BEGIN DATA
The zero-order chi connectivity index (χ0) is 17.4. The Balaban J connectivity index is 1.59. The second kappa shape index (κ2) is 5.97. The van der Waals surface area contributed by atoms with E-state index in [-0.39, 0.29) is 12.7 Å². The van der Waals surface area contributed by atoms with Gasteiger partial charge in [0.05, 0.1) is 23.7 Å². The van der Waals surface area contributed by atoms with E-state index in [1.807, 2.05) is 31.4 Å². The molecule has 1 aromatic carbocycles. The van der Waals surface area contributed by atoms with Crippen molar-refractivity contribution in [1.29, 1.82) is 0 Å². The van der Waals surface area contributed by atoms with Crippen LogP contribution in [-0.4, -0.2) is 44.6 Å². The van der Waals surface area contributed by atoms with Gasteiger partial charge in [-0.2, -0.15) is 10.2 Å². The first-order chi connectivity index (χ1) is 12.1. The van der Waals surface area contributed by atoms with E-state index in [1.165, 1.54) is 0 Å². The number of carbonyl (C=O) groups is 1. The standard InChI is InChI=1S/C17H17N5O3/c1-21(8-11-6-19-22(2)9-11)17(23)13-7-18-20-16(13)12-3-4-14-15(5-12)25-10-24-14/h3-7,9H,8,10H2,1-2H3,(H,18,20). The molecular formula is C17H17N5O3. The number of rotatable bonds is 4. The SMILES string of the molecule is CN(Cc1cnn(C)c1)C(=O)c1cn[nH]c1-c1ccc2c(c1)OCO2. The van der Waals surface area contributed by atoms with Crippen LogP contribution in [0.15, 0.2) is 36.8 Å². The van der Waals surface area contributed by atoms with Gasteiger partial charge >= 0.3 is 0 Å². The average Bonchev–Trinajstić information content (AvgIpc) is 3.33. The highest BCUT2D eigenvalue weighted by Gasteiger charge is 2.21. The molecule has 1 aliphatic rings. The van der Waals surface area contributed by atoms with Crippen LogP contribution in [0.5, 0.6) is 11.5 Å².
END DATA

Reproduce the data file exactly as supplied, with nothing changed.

The zero-order chi connectivity index (χ0) is 17.4. The Balaban J connectivity index is 1.59. The second kappa shape index (κ2) is 5.97. The van der Waals surface area contributed by atoms with E-state index in [-0.39, 0.29) is 12.7 Å². The van der Waals surface area contributed by atoms with Gasteiger partial charge in [0.05, 0.1) is 23.7 Å². The van der Waals surface area contributed by atoms with E-state index in [1.807, 2.05) is 31.4 Å². The molecule has 1 aromatic carbocycles. The van der Waals surface area contributed by atoms with Crippen molar-refractivity contribution in [1.29, 1.82) is 0 Å². The van der Waals surface area contributed by atoms with Crippen LogP contribution in [-0.4, -0.2) is 44.6 Å². The van der Waals surface area contributed by atoms with Gasteiger partial charge in [-0.2, -0.15) is 10.2 Å². The first-order chi connectivity index (χ1) is 12.1. The van der Waals surface area contributed by atoms with E-state index in [1.165, 1.54) is 0 Å². The number of carbonyl (C=O) groups is 1. The standard InChI is InChI=1S/C17H17N5O3/c1-21(8-11-6-19-22(2)9-11)17(23)13-7-18-20-16(13)12-3-4-14-15(5-12)25-10-24-14/h3-7,9H,8,10H2,1-2H3,(H,18,20). The molecular formula is C17H17N5O3. The number of rotatable bonds is 4. The SMILES string of the molecule is CN(Cc1cnn(C)c1)C(=O)c1cn[nH]c1-c1ccc2c(c1)OCO2. The van der Waals surface area contributed by atoms with Crippen LogP contribution in [0.15, 0.2) is 36.8 Å². The van der Waals surface area contributed by atoms with Gasteiger partial charge >= 0.3 is 0 Å². The average Bonchev–Trinajstić information content (AvgIpc) is 3.33. The highest BCUT2D eigenvalue weighted by Gasteiger charge is 2.21. The molecule has 1 aliphatic rings. The van der Waals surface area contributed by atoms with Crippen LogP contribution in [0.5, 0.6) is 11.5 Å².